Review: 'I, Vampire Vol.1: Tainted Love' - Bloody Disgusting!

Review: ‘I, Vampire Vol.1: Tainted Love’

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Readers will be thirsting for more after they get their hands on I, Vampire Vol. 1: Tainted Love. Whether Joshua Hale Fialkov writes a romantically dramatic or action-packed scene, Andrea Sorrentino’s illustrations are always excellently rendered to compliment the story. Though I have not read any of the original “I, Vampire” issues, there is such an appreciation to the source material from J.M. DeMatteis and Tim Sutton that comes right off the pages. The clever writing and darkly captivating artwork make ‘I, Vampire’ one of the hidden gems of DC’s New 52. This is a vampire comic that ranks up there with the best of them.

WRITTEN BY: Joshua Hale Fialkov
ART BY: Andrea Sorrentino
PUBLISHER: DC Comics
PRICE: $14.99
RELEASE: October 3rd, 2012

For many centuries, the immortal vampire Andrew Bennett has protected humanity safely from the evils of the supernatural. Everything has been quiet and peaceful because of an established truce. Now Andrew’s ex-lover, Mary, Queen of Blood, has broken this sacred pact. Though his true feelings for Mary linger, Andrew must do everything he can to stop Mary from growing her undead army. As Mary’s killing spree continues, Andrew must protect her from the likes of two anti-heroes, Batman and John Constantine.

At his best, Fialkov builds the back-story of his characters through non-linear storytelling. With the perfect use of flashbacks, Fialkov is able to say so much about breakups and broken hearts. Even though his relationship with Mary ended, Andrew is still stuck in the past, holding onto his feelings for her. Andrew blindly sees Mary from his previous memories, never realizing what kind of monster she has become in the present-day. Interestingly, Fialkov tells the same event from both Andrew and Mary’s perspectives. This device allows readers to understand the two personalities and voices as the narrative is told from Andrew, then Mary. Fialkov’s storytelling is a far-cry from the mainstream comic book mold, making it feel more authentic than any of the other New 52 books.

Fialkov is having tremendous fun with the series by bringing Batman and Constantine into a world of vampires. Though these guest-stars are prominent in the story arc, Fialkov isn’t distracted by the crossovers and continues to build his own mythology. In a very smart scene, Constantine uses black magic to conjure up the sun’s power. Batman never questions the existence of the supernatural and takes the evidence as matter of fact. Andrew is still the main star as he attempts to carry out his mission, without letting even The Batman get in his way. Although a vampire book may not seem to meld well with the rest of the DCU, Fialkov manages to fuse the two worlds seamlessly.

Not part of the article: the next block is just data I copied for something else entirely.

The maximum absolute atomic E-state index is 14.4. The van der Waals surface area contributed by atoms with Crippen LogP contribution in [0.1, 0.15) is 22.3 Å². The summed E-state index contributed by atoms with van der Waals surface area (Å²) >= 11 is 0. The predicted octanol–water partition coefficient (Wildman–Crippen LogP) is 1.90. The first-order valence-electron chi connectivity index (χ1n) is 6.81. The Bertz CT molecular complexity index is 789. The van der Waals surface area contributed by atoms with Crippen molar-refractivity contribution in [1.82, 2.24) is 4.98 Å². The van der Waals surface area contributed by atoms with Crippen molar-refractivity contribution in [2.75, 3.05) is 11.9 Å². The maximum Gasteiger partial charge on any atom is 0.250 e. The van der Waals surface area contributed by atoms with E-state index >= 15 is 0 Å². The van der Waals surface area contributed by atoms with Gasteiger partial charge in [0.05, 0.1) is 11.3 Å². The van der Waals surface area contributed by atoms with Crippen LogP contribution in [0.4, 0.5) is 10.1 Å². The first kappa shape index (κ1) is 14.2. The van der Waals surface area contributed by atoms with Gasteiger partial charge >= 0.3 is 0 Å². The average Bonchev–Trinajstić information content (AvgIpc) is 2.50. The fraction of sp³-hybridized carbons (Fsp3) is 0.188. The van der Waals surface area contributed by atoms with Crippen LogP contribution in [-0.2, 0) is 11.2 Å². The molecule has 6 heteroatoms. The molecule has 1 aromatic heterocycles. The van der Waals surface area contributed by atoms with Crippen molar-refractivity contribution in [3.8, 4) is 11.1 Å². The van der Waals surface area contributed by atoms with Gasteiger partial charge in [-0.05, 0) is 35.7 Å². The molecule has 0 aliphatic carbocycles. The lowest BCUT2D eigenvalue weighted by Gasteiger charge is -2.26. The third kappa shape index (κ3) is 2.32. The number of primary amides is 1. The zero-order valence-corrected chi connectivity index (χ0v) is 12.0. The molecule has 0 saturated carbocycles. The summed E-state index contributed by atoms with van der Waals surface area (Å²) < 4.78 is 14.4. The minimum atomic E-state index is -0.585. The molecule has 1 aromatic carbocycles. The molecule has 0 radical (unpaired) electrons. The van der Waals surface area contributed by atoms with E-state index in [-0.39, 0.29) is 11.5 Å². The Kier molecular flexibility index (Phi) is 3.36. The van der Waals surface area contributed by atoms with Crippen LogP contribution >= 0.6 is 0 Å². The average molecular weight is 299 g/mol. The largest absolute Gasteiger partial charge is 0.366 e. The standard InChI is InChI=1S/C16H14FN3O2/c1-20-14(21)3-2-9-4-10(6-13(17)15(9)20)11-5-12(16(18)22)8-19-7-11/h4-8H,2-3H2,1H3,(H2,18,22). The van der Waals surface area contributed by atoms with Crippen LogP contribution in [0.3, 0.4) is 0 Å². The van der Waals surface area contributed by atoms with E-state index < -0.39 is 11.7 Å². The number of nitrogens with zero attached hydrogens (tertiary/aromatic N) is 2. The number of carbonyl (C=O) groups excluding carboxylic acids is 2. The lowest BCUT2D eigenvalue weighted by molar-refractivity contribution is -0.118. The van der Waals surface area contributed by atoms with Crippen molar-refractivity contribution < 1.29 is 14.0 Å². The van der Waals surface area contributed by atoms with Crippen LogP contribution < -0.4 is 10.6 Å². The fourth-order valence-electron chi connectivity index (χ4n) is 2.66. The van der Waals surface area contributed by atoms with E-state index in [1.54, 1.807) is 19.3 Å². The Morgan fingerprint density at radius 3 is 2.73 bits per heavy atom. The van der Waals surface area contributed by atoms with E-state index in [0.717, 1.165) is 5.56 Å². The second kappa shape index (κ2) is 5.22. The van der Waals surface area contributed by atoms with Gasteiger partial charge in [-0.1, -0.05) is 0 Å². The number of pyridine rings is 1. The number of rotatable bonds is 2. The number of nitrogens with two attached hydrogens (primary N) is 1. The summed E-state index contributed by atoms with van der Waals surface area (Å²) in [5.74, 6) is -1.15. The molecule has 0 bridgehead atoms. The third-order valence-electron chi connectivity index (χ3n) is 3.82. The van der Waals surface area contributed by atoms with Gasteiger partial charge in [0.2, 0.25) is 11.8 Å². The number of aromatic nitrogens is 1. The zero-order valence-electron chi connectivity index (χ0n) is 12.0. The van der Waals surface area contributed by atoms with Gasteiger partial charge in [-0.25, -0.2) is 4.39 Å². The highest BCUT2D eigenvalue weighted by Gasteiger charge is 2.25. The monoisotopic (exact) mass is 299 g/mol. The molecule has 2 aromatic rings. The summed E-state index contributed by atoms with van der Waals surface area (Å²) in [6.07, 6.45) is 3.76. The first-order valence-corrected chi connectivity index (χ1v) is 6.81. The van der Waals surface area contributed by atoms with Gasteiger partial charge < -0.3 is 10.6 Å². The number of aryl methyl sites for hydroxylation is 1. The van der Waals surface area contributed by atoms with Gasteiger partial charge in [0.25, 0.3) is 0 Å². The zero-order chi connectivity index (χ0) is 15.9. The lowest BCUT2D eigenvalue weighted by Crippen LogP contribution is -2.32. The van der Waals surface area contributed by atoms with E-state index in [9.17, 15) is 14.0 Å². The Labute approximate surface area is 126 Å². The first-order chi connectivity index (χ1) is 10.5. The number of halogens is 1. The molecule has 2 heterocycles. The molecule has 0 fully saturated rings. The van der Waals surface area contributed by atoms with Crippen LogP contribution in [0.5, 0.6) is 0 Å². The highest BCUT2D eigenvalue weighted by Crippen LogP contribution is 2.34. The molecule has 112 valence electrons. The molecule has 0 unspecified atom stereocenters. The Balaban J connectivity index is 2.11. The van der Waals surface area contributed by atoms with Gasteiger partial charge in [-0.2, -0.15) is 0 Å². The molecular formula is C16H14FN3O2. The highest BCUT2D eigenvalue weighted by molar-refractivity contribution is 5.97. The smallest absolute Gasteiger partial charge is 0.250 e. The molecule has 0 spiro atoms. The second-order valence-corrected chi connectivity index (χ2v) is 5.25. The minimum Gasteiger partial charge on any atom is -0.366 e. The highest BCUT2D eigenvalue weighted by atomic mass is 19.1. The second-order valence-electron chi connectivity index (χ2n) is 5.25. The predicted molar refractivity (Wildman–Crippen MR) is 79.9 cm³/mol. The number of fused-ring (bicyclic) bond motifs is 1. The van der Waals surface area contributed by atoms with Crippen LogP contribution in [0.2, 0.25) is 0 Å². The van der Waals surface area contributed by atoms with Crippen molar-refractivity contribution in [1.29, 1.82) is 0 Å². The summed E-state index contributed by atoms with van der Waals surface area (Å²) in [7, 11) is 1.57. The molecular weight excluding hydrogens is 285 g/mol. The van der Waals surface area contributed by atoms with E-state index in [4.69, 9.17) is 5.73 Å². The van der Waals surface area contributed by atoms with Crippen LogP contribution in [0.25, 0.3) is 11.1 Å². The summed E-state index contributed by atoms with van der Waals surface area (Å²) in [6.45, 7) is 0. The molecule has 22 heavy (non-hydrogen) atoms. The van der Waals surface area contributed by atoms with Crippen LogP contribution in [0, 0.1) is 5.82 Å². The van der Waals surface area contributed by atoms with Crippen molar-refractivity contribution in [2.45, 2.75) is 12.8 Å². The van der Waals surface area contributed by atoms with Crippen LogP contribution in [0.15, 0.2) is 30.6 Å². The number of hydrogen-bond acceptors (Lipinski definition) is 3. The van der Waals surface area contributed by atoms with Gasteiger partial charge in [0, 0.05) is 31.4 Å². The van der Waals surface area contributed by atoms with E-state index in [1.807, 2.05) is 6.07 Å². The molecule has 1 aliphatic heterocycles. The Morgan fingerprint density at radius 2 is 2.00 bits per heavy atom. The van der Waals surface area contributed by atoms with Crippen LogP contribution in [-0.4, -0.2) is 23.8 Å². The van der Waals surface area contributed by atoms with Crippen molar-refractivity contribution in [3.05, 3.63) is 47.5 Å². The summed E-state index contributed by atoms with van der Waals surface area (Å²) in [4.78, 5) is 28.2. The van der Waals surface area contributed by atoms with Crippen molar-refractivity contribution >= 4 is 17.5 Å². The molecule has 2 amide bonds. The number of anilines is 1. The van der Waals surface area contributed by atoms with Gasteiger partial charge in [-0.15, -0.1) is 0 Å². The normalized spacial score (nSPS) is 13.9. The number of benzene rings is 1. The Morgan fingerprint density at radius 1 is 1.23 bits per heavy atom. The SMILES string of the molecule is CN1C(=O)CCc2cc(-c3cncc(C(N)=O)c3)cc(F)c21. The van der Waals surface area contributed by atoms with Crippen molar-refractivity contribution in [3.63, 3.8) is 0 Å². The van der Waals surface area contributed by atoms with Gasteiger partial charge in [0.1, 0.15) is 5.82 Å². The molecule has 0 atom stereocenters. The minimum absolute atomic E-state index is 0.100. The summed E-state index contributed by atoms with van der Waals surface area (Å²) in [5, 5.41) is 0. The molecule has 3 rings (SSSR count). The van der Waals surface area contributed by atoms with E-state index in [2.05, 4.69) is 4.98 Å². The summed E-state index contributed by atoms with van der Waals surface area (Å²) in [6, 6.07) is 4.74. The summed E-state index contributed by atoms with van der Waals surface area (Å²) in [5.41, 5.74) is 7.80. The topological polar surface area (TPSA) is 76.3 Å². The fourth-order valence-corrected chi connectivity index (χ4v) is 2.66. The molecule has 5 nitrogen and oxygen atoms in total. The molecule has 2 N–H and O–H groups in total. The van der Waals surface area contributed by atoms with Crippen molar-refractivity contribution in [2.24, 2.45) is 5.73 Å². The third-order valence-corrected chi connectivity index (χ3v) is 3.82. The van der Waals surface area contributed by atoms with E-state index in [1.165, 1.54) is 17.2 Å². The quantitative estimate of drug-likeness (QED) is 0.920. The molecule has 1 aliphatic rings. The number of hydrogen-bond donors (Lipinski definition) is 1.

Anyone who appreciates dark and stylish art is going to enjoy the terrific illustrations from Sorrentino. In the opening chapters, Sorrentino captures a riveting apocalyptic setting in Boston. In a visually stunning splash page, as Andrew walks across the dead and rubble, the only thing left standing is the American flag. In a breathtaking plot twist, Sorrentino highlights the suspense and terror as Andrew fails to prevent a vampire attack in the subways.

In his homage to Bram Stoker’s novel, Dracula, Sorrentino fantastically visualizes the wolf and mist transformations. When Andrew’s entire body transforms, he turns into a huge and ferocious wolf. Andrew can even choke a person into unconsciousness if they inhale the mist. During the climax, the suspense heightens as Batman and Andrew find themselves trapped in an elevator, surrounded by hungry bloodsuckers. Andrew slashes his way through the horde, chopping heads off. Sorrentino keeps the eyes glued to the pages by turning a gory scene into a gorgeously illustrated sequence.

Highly entertaining from start to finish, “I, Vampire Vol. 1: Tainted Love” is sensationally creative in story and art. This is a phenomenal start to what will hopefully be a long running vampire series from DC. Volume 1 is a perfect jumping-on point for new readers. “I, Vampire” is one of the best things to have come out of the New 52.

Rating: 4.5/5 skulls

Reviewed by Jorge Solisstrong>